Illustration of battery with shape of Puerto Rico on it

The vision

“We need to reimagine what critical infrastructure means. If one person would die because of a lack of power, that house is critical energy infrastructure, and it needs to be equipped with alternatives to save that one life.”

Marcel Castro, professor of electrical engineering at the University of Puerto Rico, Mayagüez

The spotlight

In Puerto Rico, power outages are a part of daily life. After the devastation of Hurricane Maria in 2017, 200,000 homes went without power for more than five months, and around 62,000 went as long as 11 months. Even before the storm, the U.S. territory’s energy system was outdated and failing — and nearly five years later, many still struggle with regular outages.

Grist’s climate solutions writer, Gabriela Aoun Angueira, has paid attention to the archipelago and its energy story for a long time. Her mother is from Puerto Rico, and her family still lives there. And earlier this year, she noticed that U.S. Secretary of Energy Jennifer Granholm had visited Puerto Rico three times since the fall — another trip planned for March would be her fourth in nearly as many months.

“That’s not really a level of attention that I think Puerto Rico is used to from the federal government,” Aoun Angueira says. She wondered if this was a sign of positive change — and she asked the Department of Energy if she could tag along for the March visit.

“[Granholm] was going down there on essentially a listening tour,” Aoun Angueira says, to learn from locals how they wanted the government to spend a $1 billion resilience fund that Congress allocated in December. On the tour, Granholm and her team visited some of the most remote communities in the mountains of Puerto Rico, conducting town halls and visiting people in their homes to hear about their experiences with energy reliability. What they heard repeatedly was that people lack trust in the institutions that have failed them. And, facing outages on a weekly or even daily basis, Puerto Ricans are enacting their own energy solutions.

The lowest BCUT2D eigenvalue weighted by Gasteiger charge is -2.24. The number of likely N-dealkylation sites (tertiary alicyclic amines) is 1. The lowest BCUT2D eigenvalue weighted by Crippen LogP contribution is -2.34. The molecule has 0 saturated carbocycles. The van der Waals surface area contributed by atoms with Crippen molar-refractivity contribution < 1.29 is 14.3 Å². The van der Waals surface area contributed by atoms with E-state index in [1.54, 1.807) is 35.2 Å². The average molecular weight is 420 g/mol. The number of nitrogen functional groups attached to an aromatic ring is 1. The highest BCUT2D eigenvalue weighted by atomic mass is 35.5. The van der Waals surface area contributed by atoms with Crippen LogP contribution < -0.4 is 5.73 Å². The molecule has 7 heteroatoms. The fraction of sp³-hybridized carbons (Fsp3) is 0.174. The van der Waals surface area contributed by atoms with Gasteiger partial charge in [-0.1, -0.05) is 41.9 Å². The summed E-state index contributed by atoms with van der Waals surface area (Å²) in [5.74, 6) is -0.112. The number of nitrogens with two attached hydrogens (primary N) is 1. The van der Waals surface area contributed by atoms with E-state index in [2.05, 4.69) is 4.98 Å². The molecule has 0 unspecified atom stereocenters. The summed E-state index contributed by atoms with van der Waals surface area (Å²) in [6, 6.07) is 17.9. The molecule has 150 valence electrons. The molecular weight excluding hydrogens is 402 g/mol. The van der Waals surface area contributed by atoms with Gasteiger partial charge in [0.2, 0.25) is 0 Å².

“What they were looking for was a way to decentralize their energy system, so that they didn’t have to rely on a centralized grid that wasn’t serving them and a utility that wasn’t serving them and a government that really wasn’t serving them,” Aoun Angueira says.

She wrote about the visit for Grist, and says she was inspired by the community-led solutions she witnessed. While they are homegrown from necessity in Puerto Rico, they also offer lessons in creativity and adaptability that could be applicable beyond the territory.

Subsistence solar

Rooftop solar, combined with battery storage, has emerged as one way to ensure household energy security. Since Hurricane Maria, the installation of photovoltaic systems has increased tenfold across the archipelago, Aoun Angueira reports. But this solution is cost prohibitive for many residents — the median household income in Puerto Rico is just shy of $22,000, while a full solar-and-battery system can cost upward of $30,000.

Marcel Castro, a professor who studied power outages after Maria, is proposing a different option for solar — one that could help limited funding go further. Photovoltaic systems with enough energy to power just essential services could cost as little as $7,000, he says. That would enable residents to keep things like fridges and medical devices running while they wait for the power to come back on.

Community microgrids

For remote towns in the mountain ranges on Puerto Rico’s main island, dense vegetation conflicts with power lines, and steep, narrow roads can make it difficult to repair energy infrastructure after storms. One resident who took part in a town hall in March told the energy secretary that, “When the power goes out, it can be a week to get it back.”

One such town, Castañer, has invested in a microgrid solution. The town’s two microgrids power two homes and seven businesses, including essentials like a grocery store. The backup batteries can keep the businesses online for up to 10 hours after a power outage. And, importantly, the microgrid contract stipulates that businesses will let residents come to plug in their phones and refrigerate medicines when the power goes out. After Hurricane Fiona last fall, Aoun Angueira reports, one woman powered her lung therapy machine at the local ice cream shop.